Financial Express, 30th April 2003
New Delhi: The European Commission insists that negotiations on the four Singapore issues should commence after the conclusion of the fifth World Trade Organisation (WTO) ministerial meeting in Cancun (Mexico) being held from September 10-14. But India holds that discussions on these can be started only if there is an “explicit consensus” among the members as mandated by the Doha declaration, says Stefano Gatto, European Union’s (EU) counsellor for trade and economic affairs. The issues are trade and investment, trade and competition policy, trade facilitation and transparency in government procurement.
Speaking at a meeting on EU-India network on trade and development in Delhi on Wednesday, Mr. Stefano Gatto however conceded that the deadlines on some of the issues set by the Doha mandate had been missed and pleaded that developing countries, including India, must understand the EU’s position on the Doha agenda. The network was launched in Brussels in 2000.
On textiles, he referred to a recent statement of the EU Trade Commissioner Pascal Lamy that all the remaining quotas under the WTO Agreement on Textiles and Clothing would be phased out as scheduled by December 31, 2004.u though some developing countries were not fully ready to face the free market regime arising after this date.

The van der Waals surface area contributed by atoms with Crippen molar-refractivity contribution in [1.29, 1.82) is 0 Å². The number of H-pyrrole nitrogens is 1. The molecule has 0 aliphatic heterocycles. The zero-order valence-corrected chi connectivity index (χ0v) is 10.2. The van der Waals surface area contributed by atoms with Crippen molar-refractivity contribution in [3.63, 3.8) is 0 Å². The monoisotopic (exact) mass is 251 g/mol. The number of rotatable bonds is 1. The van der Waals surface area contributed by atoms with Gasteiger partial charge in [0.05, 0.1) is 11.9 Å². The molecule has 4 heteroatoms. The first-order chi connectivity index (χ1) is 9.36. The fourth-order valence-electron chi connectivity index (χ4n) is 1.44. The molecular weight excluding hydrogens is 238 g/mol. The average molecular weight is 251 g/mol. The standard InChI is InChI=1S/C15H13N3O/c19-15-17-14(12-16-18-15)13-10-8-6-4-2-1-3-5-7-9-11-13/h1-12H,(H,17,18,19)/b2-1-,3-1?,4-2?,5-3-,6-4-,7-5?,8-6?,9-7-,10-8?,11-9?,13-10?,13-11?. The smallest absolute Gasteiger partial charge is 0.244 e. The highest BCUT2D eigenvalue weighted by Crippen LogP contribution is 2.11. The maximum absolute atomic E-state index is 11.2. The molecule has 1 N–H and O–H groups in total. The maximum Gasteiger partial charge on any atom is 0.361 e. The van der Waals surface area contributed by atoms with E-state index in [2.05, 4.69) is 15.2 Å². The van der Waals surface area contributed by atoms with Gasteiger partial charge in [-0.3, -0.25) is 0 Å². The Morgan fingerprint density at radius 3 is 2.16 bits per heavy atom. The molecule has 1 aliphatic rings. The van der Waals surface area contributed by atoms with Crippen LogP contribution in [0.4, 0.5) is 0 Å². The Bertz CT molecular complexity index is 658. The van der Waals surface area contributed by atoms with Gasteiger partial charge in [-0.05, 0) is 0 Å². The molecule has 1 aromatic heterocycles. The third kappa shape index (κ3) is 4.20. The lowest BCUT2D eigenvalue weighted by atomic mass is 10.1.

In regard to services, he clarified that the EU was not in favour of full liberalisation of the sector. “We are not ready for it nor are we asking others to do it”, he stated.
Under Mode IV of the General Agreement on Trade in Services (GATS), namely, movement of natural persons, the Commission in its offer made on Tuesday had expanded the scope of services to include professionals such as laywers, engineers, architects, scientists and self-employed and maintained that it matched with New Delhi’s request, Mr. Stefano Gatto stated. He agreed that the EU could not make its offer by the March 31 deadline fixed earlier. Pointing out that anti-dumping was an important issues for the EU, Mr. Stefano Gatto felt it should not be used as a protectionist measure by the member-countries.
Speaking on the occasion, L Alan Winters of the University of Sussex, noted that one of the major issues between developed and developing countries related to mobility of labour, but none of the countries had utilised the GATS agreement for liberalisation of health services because of immigration policies.
Mr. Winters said the UK had liberalised its immigration rules in 2000 and increased the work permits for foreign doctors by 54 per cent adding that those issued to Indian doctors was 19 per cent, second only to the US with 20 per cent.
Further, about 20,000 doctors graduated in India every year, of which 4,000 to 5,000 moved out of the country while those registered in the country stood at 5,50,000, he stated.